The New York Times
How quickly an organization responds to a crisis and how transparent it is in its communications will determine how rapidly it will emerge from the crisis and, in some cases, its long-term survival and reputation.
Crisis communications planning is a long-term, comprehensive process. But here are a few key points to keep in mind: 1. Have a crisis communications plan. 2. Make sure your plan is updated. 3. Practice your plan on a regular basis. 4. Don't let your plan gather dust.
Storytelling can influence social change. And the time is now. Today, each of us has the opportunity, and the platform, to not only share our stories but also to play a role in creating positive impact by informing the global conversation. Beverly Schwartz, VP of global marketing at Ashoka, author of “Rippling: How Social Entrepreneurs Spread Innovation throughout the World,” shares three (and a half) storytelling tips: 1. Be your own change. 2. Speak from your heart, share your truth. 3. Accessible, relevant and realistic examples allow others to see their own power.
While volunteer and professional fundraisers must have useful information to effectively perform, organizations must protect sensitive items and keep them confidential. I’m going to provide you with eight tips that will help you keep your organization safe and your prospects and donors happy. Before a crisis happens at your organization, take the time to review your organization’s own prospect research and information sharing protocols.
The United States Postal Service announced plans to transition to a new delivery schedule during the week of Aug. 5, 2013, that includes package delivery Monday through Saturday, and mail delivery Monday through Friday. The Postal Service expects to generate cost savings of approximately $2 billion annually, once the plan is fully implemented.
A group advocating a more transparent government has formed a nonprofit organization called the Freedom of the Press Foundation to serve as a conduit for donations to organizations like WikiLeaks. The goal is to insulate those groups’ fundraising efforts from political and business pressures.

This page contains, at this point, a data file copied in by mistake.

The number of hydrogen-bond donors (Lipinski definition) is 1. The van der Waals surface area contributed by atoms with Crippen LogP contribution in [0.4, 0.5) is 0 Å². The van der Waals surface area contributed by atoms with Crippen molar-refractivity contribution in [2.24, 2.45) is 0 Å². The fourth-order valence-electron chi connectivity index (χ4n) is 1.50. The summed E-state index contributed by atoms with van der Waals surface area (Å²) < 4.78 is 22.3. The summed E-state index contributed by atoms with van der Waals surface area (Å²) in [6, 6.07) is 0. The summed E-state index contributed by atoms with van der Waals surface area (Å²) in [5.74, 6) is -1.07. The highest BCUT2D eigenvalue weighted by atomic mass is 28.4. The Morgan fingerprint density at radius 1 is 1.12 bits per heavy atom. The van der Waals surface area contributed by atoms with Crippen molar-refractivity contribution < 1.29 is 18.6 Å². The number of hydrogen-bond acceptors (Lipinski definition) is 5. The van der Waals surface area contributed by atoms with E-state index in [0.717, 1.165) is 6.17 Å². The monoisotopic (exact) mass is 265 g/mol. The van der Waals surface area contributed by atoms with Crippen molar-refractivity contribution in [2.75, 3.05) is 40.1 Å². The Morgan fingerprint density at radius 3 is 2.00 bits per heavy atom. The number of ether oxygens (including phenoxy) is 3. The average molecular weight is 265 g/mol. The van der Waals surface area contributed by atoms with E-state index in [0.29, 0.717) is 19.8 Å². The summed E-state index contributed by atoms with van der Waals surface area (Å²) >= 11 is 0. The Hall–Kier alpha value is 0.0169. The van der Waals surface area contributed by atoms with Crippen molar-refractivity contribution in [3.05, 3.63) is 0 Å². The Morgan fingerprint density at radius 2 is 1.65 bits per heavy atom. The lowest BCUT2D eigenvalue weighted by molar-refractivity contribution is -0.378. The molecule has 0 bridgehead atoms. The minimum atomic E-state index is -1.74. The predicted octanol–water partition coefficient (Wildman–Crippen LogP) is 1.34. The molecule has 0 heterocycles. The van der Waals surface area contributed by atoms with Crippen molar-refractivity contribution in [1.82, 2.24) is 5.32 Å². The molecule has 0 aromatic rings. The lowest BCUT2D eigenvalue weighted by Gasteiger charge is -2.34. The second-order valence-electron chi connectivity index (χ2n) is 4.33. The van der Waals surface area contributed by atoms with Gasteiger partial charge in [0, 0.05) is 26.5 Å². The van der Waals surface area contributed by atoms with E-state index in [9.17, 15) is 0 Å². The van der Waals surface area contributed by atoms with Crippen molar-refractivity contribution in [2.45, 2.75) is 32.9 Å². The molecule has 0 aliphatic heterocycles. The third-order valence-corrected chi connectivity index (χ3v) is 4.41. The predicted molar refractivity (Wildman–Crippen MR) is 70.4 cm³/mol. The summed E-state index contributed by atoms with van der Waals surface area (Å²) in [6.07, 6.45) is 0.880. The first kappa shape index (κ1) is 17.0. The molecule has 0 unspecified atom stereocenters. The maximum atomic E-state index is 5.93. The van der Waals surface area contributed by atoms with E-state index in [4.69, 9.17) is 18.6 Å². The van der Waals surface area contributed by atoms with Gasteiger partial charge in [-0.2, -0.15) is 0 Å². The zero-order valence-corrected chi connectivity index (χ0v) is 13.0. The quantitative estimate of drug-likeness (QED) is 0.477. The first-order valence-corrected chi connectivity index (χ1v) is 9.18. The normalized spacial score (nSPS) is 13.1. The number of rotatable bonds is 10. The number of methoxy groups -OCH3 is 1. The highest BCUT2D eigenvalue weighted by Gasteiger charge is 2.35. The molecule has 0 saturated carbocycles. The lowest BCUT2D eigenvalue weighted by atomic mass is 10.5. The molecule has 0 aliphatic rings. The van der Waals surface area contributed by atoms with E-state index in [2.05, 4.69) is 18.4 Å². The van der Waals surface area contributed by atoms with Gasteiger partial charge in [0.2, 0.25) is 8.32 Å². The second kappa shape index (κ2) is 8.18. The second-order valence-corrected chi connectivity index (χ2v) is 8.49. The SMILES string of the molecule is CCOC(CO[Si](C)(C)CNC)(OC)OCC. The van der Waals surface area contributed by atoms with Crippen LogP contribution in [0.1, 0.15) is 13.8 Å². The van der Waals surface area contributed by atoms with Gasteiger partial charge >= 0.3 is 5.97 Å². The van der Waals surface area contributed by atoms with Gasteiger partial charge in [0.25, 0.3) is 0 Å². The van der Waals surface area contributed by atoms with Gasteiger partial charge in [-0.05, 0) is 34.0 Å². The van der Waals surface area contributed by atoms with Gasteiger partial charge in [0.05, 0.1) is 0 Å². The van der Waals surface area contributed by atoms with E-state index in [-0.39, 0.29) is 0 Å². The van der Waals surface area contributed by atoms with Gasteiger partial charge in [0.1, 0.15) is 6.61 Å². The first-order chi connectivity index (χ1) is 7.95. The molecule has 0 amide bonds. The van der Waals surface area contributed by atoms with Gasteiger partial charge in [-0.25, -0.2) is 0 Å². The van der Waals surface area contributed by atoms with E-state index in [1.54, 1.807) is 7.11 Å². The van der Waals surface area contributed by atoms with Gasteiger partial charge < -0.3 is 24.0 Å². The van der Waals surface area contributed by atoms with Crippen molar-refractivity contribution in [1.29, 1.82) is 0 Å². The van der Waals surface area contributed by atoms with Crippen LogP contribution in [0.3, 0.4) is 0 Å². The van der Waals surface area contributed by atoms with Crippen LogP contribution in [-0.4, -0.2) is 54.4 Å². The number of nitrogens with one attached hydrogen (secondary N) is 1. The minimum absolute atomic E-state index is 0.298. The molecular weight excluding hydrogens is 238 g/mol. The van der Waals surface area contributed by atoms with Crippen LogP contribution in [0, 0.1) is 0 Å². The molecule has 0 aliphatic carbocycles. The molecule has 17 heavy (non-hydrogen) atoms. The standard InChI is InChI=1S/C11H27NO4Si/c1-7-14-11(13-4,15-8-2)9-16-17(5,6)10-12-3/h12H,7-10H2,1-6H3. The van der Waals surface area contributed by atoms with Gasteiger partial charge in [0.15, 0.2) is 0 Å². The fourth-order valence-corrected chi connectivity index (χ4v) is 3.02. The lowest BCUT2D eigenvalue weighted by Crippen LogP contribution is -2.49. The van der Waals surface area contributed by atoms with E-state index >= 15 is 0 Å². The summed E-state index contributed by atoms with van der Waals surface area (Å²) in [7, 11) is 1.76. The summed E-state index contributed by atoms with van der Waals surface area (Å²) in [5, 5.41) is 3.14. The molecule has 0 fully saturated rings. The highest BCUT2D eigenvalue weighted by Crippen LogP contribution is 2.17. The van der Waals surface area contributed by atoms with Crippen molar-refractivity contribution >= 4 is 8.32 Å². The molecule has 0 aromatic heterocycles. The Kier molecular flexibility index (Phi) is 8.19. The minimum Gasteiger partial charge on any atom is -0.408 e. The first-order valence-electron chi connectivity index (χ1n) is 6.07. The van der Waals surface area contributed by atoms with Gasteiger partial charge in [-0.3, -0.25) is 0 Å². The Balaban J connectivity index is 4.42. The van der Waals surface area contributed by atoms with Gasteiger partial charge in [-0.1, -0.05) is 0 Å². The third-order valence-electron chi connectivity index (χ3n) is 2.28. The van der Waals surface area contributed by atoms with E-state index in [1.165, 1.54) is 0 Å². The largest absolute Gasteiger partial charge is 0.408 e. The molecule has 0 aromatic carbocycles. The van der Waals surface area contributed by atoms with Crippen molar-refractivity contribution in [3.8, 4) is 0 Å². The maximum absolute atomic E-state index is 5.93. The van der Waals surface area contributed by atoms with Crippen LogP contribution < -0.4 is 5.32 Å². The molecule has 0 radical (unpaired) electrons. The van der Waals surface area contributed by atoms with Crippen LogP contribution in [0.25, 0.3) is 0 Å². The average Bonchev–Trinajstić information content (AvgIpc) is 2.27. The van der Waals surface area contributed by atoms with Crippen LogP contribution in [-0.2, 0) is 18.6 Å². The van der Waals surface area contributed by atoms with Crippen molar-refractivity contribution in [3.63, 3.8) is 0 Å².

In December 2010, Visa, MasterCard and PayPal announced that they would no longer accept transactions for WikiLeaks, the online leak group that released thousands of secret documents from the American government. The move to cut off donations eliminated the vast majority of financing for WikiLeaks.
Additional million-dollar donations for recovery efforts following Superstorm Sandy from a broad spectrum of corporations were announced this week. As of midweek, the Coach Foundation had joined the ranks of seven-figure contributors to Sandy recovery efforts, pledging $2 million to the American Red Cross Disaster Relief Fund, while apparel company PVH Corp. announced a donation of $1 million, to be shared equally by the Red Cross, the Mayor's Fund to Advance New York City and the Hurricane Sandy New Jersey Relief Fund.
The university describes Wolcott as a “loyal and generous supporter of Cornell’s athletics program — particularly football.” He also is a former chairman of the school’s Athletics Advisory Council.
Gaming is more than just a pastime for teenage boys nowadays. The Knight Foundation and San Francisco gaming company Zynga are delving into digital games that are meant not just for entertainment, but also for social impact. And their audience is widening. Recent studies suggest that adult women represent a greater portion of the game-playing population than teenage boys.
The New York Times has eliminated its philanthropy beat, a move that could make it harder for nonprofits to get their stories told to a national audience.
The newspaper was one of the last daily newspapers to employ a reporter to cover national nonprofits on a full-time basis. That reporter, Stephanie Strom, is now writing about business.
Stephanie Yera, a spokeswoman for the New York Times Co., said the newspaper would still cover philanthropy-related stories “across news desks.”